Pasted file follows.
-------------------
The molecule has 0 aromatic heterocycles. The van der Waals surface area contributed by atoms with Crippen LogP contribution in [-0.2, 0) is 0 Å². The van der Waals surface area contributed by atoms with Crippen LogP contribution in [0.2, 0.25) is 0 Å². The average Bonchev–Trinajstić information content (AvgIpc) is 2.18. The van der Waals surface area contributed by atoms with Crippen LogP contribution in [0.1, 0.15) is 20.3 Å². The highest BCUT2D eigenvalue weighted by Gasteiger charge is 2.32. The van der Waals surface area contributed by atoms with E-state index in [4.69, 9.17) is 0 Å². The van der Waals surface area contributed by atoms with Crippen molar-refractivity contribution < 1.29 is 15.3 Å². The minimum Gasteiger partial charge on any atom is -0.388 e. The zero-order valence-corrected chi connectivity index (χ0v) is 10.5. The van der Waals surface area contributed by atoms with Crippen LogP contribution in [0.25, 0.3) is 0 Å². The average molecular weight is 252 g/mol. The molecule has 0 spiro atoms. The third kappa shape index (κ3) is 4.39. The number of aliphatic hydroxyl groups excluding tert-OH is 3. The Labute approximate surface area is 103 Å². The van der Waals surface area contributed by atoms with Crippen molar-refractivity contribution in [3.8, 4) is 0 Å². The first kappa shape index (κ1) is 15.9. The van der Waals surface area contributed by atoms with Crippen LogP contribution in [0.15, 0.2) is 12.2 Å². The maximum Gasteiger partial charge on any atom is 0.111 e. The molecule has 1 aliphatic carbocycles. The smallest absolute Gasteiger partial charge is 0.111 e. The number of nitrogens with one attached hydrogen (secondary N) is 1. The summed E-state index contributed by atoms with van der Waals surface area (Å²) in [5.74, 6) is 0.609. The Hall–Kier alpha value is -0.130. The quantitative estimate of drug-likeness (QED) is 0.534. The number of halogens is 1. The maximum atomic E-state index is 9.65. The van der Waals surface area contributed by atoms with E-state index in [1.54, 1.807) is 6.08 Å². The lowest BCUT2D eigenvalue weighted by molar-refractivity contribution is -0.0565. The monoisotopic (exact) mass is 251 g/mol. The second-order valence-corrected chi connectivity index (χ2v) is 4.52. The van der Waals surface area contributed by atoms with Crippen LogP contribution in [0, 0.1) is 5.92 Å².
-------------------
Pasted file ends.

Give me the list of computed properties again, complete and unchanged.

The molecule has 0 aromatic heterocycles. The van der Waals surface area contributed by atoms with Crippen LogP contribution in [-0.2, 0) is 0 Å². The van der Waals surface area contributed by atoms with Crippen LogP contribution in [0.2, 0.25) is 0 Å². The average Bonchev–Trinajstić information content (AvgIpc) is 2.18. The van der Waals surface area contributed by atoms with Crippen LogP contribution in [0.1, 0.15) is 20.3 Å². The highest BCUT2D eigenvalue weighted by Gasteiger charge is 2.32. The van der Waals surface area contributed by atoms with E-state index in [4.69, 9.17) is 0 Å². The van der Waals surface area contributed by atoms with Crippen molar-refractivity contribution < 1.29 is 15.3 Å². The minimum Gasteiger partial charge on any atom is -0.388 e. The zero-order valence-corrected chi connectivity index (χ0v) is 10.5. The van der Waals surface area contributed by atoms with Crippen LogP contribution in [0.25, 0.3) is 0 Å². The average molecular weight is 252 g/mol. The molecule has 0 spiro atoms. The third kappa shape index (κ3) is 4.39. The number of aliphatic hydroxyl groups excluding tert-OH is 3. The Labute approximate surface area is 103 Å². The van der Waals surface area contributed by atoms with Crippen molar-refractivity contribution in [3.8, 4) is 0 Å². The first kappa shape index (κ1) is 15.9. The van der Waals surface area contributed by atoms with Crippen LogP contribution in [0.15, 0.2) is 12.2 Å². The maximum Gasteiger partial charge on any atom is 0.111 e. The molecule has 1 aliphatic carbocycles. The smallest absolute Gasteiger partial charge is 0.111 e. The number of nitrogens with one attached hydrogen (secondary N) is 1. The summed E-state index contributed by atoms with van der Waals surface area (Å²) in [5.74, 6) is 0.609. The Hall–Kier alpha value is -0.130. The quantitative estimate of drug-likeness (QED) is 0.534. The number of halogens is 1. The maximum atomic E-state index is 9.65. The van der Waals surface area contributed by atoms with E-state index in [1.54, 1.807) is 6.08 Å². The lowest BCUT2D eigenvalue weighted by molar-refractivity contribution is -0.0565. The monoisotopic (exact) mass is 251 g/mol. The second-order valence-corrected chi connectivity index (χ2v) is 4.52. The van der Waals surface area contributed by atoms with Crippen LogP contribution in [0, 0.1) is 5.92 Å².